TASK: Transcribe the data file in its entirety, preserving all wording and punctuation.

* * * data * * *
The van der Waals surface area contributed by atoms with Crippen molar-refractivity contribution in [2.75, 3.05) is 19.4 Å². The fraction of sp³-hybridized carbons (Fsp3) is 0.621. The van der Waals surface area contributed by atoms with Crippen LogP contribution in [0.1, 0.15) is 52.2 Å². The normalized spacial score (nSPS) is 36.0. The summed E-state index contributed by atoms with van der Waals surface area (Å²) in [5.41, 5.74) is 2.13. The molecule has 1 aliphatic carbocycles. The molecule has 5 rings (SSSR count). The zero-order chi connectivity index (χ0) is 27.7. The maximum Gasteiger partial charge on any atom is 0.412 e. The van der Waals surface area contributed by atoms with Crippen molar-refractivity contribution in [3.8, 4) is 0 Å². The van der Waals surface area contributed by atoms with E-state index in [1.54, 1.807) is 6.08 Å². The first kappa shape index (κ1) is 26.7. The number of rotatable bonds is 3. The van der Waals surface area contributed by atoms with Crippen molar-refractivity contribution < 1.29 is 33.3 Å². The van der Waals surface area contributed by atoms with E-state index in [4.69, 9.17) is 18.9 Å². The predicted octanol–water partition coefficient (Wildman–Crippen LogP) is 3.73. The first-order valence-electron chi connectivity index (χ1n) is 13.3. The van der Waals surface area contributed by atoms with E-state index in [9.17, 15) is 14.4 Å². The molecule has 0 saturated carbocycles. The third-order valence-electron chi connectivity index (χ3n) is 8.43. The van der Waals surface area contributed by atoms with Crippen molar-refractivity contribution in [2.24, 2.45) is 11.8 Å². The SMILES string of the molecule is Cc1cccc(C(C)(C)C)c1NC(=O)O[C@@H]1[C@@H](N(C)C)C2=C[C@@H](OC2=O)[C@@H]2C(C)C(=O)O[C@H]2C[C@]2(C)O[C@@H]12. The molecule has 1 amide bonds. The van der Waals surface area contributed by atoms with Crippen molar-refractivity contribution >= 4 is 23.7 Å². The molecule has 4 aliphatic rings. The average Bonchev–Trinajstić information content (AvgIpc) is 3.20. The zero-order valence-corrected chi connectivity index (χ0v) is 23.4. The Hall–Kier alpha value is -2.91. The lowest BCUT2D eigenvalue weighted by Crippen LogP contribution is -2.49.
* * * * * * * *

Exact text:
The van der Waals surface area contributed by atoms with Crippen molar-refractivity contribution in [2.75, 3.05) is 19.4 Å². The fraction of sp³-hybridized carbons (Fsp3) is 0.621. The van der Waals surface area contributed by atoms with Crippen LogP contribution in [0.1, 0.15) is 52.2 Å². The normalized spacial score (nSPS) is 36.0. The summed E-state index contributed by atoms with van der Waals surface area (Å²) in [5.41, 5.74) is 2.13. The molecule has 1 aliphatic carbocycles. The molecule has 5 rings (SSSR count). The zero-order chi connectivity index (χ0) is 27.7. The maximum Gasteiger partial charge on any atom is 0.412 e. The van der Waals surface area contributed by atoms with Crippen molar-refractivity contribution in [3.8, 4) is 0 Å². The van der Waals surface area contributed by atoms with E-state index in [1.54, 1.807) is 6.08 Å². The first kappa shape index (κ1) is 26.7. The number of rotatable bonds is 3. The van der Waals surface area contributed by atoms with Crippen molar-refractivity contribution < 1.29 is 33.3 Å². The van der Waals surface area contributed by atoms with E-state index in [4.69, 9.17) is 18.9 Å². The predicted octanol–water partition coefficient (Wildman–Crippen LogP) is 3.73. The first-order valence-electron chi connectivity index (χ1n) is 13.3. The van der Waals surface area contributed by atoms with E-state index in [9.17, 15) is 14.4 Å². The molecule has 0 saturated carbocycles. The third-order valence-electron chi connectivity index (χ3n) is 8.43. The van der Waals surface area contributed by atoms with Crippen molar-refractivity contribution in [2.24, 2.45) is 11.8 Å². The SMILES string of the molecule is Cc1cccc(C(C)(C)C)c1NC(=O)O[C@@H]1[C@@H](N(C)C)C2=C[C@@H](OC2=O)[C@@H]2C(C)C(=O)O[C@H]2C[C@]2(C)O[C@@H]12. The molecule has 1 amide bonds. The van der Waals surface area contributed by atoms with Crippen molar-refractivity contribution >= 4 is 23.7 Å². The molecule has 4 aliphatic rings. The average Bonchev–Trinajstić information content (AvgIpc) is 3.20. The zero-order valence-corrected chi connectivity index (χ0v) is 23.4. The Hall–Kier alpha value is -2.91. The lowest BCUT2D eigenvalue weighted by Crippen LogP contribution is -2.49.